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Editorial Board Chairs: Antonello Mai, Rainer Metternich. Assoc. Editors: David Peralta, Scott Williams (Sr)
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Online ISSN: 1860-7187
March 17, 2011
VIP: Hybrid Lipoic Acid Derivatives to Attack Prion Disease on Multiple Fronts
Salvatore Bongarzone, Hoang Ngoc Ai Tran, Andrea Cavalli, Marinella Roberti, Michela Rosini, Paolo Carloni, Giuseppe Legname, and Maria Laura Bolognesi*
Prion diseases, such as bovine spongiform encephalopathy (BSE) in cattle and variant Creutzfeldt–Jakob disease (CJD) in humans, are infectious neurodegenerative disorders in which the central nervous system is attacked by prions: abnormal insoluble amyloidogenic proteins. This event results in the steady deterioration of neurological functions and ultimately leads to death. At present, there is no approved treatment for prion diseases, and no drug candidates are expected to enter clinical trials soon.
It is extremely challenging to develop therapies for prion diseases and other major neurodegenerative diseases. The dominant drug discovery paradigm is one disease, one target, one molecule, which ignores the polyetiological nature of prion diseases and similar maladies. Thus, some researchers have suggested this paradigm as one possible factor in the ongoing failure of current neurotherapeutic drugs.
An alternative approach involves compound(s) that interact simultaneously with multiple targets. This polypharmacological approach is more promising because it is better at addressing the multifactorial and progressive pathophysiological processes involved in prion diseases.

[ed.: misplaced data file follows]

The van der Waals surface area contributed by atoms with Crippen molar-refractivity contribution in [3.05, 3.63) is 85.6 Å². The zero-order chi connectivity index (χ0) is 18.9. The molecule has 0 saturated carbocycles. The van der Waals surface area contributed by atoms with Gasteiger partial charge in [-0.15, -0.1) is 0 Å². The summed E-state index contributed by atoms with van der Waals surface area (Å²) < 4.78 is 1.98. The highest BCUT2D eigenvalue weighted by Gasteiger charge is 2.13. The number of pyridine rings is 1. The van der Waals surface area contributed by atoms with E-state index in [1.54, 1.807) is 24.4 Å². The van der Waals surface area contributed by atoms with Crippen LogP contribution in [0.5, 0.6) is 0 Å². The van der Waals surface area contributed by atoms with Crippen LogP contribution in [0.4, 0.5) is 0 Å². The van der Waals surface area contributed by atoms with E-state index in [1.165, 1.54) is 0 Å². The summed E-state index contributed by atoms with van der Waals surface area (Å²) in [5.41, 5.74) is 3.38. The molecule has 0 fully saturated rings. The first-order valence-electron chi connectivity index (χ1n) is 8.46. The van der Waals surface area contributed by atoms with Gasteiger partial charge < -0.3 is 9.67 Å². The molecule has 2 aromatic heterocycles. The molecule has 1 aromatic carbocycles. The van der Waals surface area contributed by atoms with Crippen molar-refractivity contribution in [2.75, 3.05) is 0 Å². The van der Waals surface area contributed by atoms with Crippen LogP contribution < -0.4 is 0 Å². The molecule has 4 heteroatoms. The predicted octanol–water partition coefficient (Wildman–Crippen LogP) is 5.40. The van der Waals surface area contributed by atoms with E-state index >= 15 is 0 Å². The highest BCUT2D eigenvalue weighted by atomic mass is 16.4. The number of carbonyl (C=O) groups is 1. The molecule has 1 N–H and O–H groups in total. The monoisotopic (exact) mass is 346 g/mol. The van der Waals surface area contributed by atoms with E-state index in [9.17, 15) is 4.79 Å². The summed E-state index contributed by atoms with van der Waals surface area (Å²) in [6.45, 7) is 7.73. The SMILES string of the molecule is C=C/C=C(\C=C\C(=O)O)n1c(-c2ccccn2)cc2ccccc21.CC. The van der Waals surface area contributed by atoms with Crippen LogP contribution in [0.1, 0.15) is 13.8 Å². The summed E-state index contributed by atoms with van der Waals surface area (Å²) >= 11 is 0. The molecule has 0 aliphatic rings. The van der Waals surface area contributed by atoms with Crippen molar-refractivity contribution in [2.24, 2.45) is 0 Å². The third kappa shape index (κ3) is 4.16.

In their Communication, Maria Laura Bolognesi (University of Bologna, Italy) and colleagues Giuseppe Legname and Paolo Carloni (SISSA, Trieste (Italy), and the German Research School for Simulation Sciences in Aachen) argue in support of the multitarget drug discovery strategy as a way to develop effective anti-prion agents. Their collaborative research effort has resulted in the discovery of the first rationally designed molecules endowed with different biological activities relevant for combating prion neurodegeneration. By linking the antioxidant fragment of natural lipoic acid together with heteroaromatic prion-recognition motifs, a new series of chimeric molecules were generated. These compounds display a multitarget profile, effectively countering both prion fibril formation and oxidative stress in a cell culture model of prion replication. The reported in vitro results make these compounds effective candidates for further in vivo investigations into their multiple biological properties against prion diseases.
Received February 7, 2011; published online March 15, 2011, DOI: 10.1002/cmdc.201100072.